Jo Anne Embleton
Jacksonville Daily Progress
A move to push up traditional Black Friday sales to 8 p.m. Thanksgiving night brought huge crowds to two local businesses, but their Friday crowds were still plentiful.
Wilma Kincaid, co-manager of the Wal-mart superstore on S. Jackson, said the Thanksgiving night sales went well at the 24-hour store, drawing “a lot of people, which we were expecting – we had people coming in at 3 p.m. to wait in line (for advertised) bargains.”
The most popular item? “Oh, the Street Talk phone,” she said. “Those and televisions, elecronics in general.”
On Friday, the pace was a bit more relaxed, she said, noting that “people have been able to shop more comfortably. We're seeing (a good number of shoppers) this morning, because the people who were not able to be here last night are here this morning.”
Winnsboro resident Joe Haney, who is spending the Thanksgiving holiday at a family home in Craft, arrived at the superstore around 6:30 p.m. Thursday and was still shopping at 9 a.m. Friday.
Because his wife volunteered to care for their newborn grandchild so that their daughter could shop, Haney took her place at the store.
Because of the good bargains, he chose to hit Thanksgiving night sales. “There was one sale that I had to be here at 8 (p.m.) to get it, because there were only 12 items (set aside). I was number 8 because I sat in line an hour and a half. The store was packed last night.”
The 16-hour shopping spree was taking its toll, but Haney shrugged as he waited for a clerk to assist him. “My wife does this every year,” he pointed out. “I'm picking up one last item, then I'll be going to Academy for myself.”
“I hope to be home by 1 p.m.,” he added tiredly.
Waiting patiently Friday morning in the electronics section was Arnold Dosser of Rusk, whose wife was shopping elsewhere inside the superstore. “We're picking up groceries and a couple of Christmas items, though we started our gift-shopping in September,” he said. “It's a regular shopping day for us – we're not trying to catch any special sales.”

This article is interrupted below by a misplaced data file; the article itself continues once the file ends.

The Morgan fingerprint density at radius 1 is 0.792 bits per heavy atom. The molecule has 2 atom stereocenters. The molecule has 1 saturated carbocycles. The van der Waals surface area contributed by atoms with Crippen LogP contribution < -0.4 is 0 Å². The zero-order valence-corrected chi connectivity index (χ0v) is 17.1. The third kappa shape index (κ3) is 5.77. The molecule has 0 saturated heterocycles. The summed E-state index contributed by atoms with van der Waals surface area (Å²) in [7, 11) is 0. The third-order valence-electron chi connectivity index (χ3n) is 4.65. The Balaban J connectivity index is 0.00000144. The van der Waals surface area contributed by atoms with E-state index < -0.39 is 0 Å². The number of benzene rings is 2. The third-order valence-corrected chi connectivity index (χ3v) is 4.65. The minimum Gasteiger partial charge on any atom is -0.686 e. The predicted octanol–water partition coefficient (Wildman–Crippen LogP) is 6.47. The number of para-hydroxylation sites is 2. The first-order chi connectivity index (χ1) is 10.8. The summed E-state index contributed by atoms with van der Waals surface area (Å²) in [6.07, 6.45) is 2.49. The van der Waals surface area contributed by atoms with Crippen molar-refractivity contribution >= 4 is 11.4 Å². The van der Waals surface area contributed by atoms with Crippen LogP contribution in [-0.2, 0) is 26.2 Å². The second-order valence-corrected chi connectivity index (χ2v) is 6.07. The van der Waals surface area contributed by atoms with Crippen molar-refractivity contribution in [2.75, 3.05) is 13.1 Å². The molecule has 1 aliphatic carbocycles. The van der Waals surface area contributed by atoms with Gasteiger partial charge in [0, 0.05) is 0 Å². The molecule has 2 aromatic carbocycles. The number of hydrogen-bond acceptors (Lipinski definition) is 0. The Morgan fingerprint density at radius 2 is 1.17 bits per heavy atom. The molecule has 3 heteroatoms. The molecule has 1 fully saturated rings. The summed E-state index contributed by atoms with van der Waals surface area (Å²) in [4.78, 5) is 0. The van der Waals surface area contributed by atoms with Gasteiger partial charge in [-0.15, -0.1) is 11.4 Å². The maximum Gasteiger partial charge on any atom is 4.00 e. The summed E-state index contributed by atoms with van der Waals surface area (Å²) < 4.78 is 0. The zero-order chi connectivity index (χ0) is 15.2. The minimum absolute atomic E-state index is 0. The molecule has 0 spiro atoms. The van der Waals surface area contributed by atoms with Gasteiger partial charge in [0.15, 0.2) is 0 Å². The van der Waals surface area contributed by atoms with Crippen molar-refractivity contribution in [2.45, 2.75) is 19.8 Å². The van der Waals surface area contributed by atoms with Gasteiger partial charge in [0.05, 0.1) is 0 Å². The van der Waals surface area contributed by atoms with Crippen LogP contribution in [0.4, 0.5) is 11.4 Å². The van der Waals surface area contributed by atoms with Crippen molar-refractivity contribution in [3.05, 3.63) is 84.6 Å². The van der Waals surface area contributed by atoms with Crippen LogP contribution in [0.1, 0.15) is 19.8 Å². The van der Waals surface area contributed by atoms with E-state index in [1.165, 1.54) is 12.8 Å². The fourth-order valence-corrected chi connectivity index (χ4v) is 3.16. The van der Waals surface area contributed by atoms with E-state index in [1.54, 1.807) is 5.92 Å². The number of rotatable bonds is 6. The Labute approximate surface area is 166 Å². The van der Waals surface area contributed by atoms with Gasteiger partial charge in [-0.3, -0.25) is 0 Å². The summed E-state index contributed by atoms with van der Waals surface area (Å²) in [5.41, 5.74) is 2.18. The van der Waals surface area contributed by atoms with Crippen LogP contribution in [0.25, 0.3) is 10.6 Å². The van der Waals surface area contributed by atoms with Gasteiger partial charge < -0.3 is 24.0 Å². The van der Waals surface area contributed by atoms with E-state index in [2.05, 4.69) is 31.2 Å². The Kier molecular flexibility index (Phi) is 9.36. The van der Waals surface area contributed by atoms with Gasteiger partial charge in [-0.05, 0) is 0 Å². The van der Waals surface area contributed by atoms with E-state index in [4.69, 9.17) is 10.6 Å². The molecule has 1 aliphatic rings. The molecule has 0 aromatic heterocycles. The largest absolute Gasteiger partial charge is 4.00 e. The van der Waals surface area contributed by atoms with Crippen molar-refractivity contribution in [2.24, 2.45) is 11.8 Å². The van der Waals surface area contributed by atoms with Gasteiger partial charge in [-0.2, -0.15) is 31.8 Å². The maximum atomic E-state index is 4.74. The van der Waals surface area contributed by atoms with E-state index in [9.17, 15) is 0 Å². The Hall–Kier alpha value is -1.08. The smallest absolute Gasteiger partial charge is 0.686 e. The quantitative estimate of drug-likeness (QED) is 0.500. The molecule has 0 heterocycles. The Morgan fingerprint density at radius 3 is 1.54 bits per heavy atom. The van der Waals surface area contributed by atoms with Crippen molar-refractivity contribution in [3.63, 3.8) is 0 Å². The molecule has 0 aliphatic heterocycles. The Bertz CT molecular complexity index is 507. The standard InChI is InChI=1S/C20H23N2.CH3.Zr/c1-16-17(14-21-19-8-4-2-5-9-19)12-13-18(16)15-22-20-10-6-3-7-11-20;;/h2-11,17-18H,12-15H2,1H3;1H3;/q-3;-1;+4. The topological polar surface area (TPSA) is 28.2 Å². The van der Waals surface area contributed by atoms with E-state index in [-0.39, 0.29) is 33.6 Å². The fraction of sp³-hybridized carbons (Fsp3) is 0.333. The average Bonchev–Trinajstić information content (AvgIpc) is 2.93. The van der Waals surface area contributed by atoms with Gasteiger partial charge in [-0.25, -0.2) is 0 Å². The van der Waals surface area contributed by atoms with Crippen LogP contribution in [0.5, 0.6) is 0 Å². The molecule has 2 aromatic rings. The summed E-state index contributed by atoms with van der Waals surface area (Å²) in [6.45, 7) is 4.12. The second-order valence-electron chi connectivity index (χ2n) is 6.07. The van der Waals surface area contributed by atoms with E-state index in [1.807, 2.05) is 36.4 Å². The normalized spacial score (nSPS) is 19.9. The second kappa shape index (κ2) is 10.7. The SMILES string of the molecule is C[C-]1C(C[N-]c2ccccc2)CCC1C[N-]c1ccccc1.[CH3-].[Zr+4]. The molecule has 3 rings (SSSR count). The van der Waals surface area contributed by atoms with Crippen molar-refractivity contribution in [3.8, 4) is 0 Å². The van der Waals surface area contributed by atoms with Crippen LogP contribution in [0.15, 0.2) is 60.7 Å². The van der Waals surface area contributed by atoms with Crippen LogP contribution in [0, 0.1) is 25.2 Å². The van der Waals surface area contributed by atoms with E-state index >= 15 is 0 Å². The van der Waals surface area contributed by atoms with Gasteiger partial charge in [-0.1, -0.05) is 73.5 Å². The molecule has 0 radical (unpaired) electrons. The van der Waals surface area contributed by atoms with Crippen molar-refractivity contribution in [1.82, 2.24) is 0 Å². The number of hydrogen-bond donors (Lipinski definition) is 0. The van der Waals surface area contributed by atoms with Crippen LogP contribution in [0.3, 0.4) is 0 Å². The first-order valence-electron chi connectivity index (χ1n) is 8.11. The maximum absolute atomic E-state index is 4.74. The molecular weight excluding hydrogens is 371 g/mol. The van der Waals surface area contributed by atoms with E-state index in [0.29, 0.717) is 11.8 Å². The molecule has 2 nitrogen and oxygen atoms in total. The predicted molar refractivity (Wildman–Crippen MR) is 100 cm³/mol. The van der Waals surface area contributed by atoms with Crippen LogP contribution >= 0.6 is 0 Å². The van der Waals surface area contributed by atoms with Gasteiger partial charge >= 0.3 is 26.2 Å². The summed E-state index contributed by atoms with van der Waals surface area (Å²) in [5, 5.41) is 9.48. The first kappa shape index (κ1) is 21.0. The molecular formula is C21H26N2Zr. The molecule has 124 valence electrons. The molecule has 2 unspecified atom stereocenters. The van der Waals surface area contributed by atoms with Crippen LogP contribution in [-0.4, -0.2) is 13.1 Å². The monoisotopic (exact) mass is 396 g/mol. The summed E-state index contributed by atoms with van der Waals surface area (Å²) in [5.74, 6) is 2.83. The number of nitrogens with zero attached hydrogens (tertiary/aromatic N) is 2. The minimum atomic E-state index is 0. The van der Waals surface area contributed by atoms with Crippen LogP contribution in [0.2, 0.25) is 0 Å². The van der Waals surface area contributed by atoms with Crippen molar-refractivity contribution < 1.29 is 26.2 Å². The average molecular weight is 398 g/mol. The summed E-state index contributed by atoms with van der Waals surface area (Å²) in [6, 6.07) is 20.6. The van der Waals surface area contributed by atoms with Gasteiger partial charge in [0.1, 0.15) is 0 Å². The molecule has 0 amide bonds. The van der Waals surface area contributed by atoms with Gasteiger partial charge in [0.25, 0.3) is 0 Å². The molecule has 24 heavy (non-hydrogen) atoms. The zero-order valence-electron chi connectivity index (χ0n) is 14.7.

Looking around the store, he added, “it really looks like any other regular shopping day this morning. I thought it would be really full.”
Last year, however, the couple scored big by purchasing a television advertised as part of the Black Friday sales. “We've found some good bargains in the past years, like an AM/FM stereo and a surround-sound sytem,” Dosser said.
Poking through a display of DVD's, local resident Jennifer Scruggs said she shopped specifically on Friday for the sales.
“Actually, I came for one in particular and I didn't think I would get it, but I did,” she said. “I've been here since a little after 8 o'clock. I used to shop the Black Friday sales, but I don't like to get into the craziness (of it anymore).”
Further along South Jackson, at Beall's, Shirley Grote of Jacksonville held up several tiny dresses for her husband Vernon's approval.
They had been eating breakfast at Beverley's Restaurant next door “and decided to come out to shop for our granddaughter, who's two,” he said.
“Actually, we just walked in, not really here looking for a bargain,” his wife said. “We just happened to be here – we don't normally (shop on Black Friday), because we're home decorating for Christmas.”
While their visit to the store was unplanned, Mrs. Grote did say that one thing was for certain: “We shop local.”
Meanwhile, Frankston resident Colitha Williams browsed around the department store, “not shopping for anything in particular.”
Williams said as she drove along South Jackson Thursday night, she noticed that the parking lot at Wal-mart “was really, really crowded. I mean, it was filled … people were using the lots at the different stores nearby to park.”
Because she didn't want to fight for parking or deal with the crowds, she chose to wait until Friday to visit the store.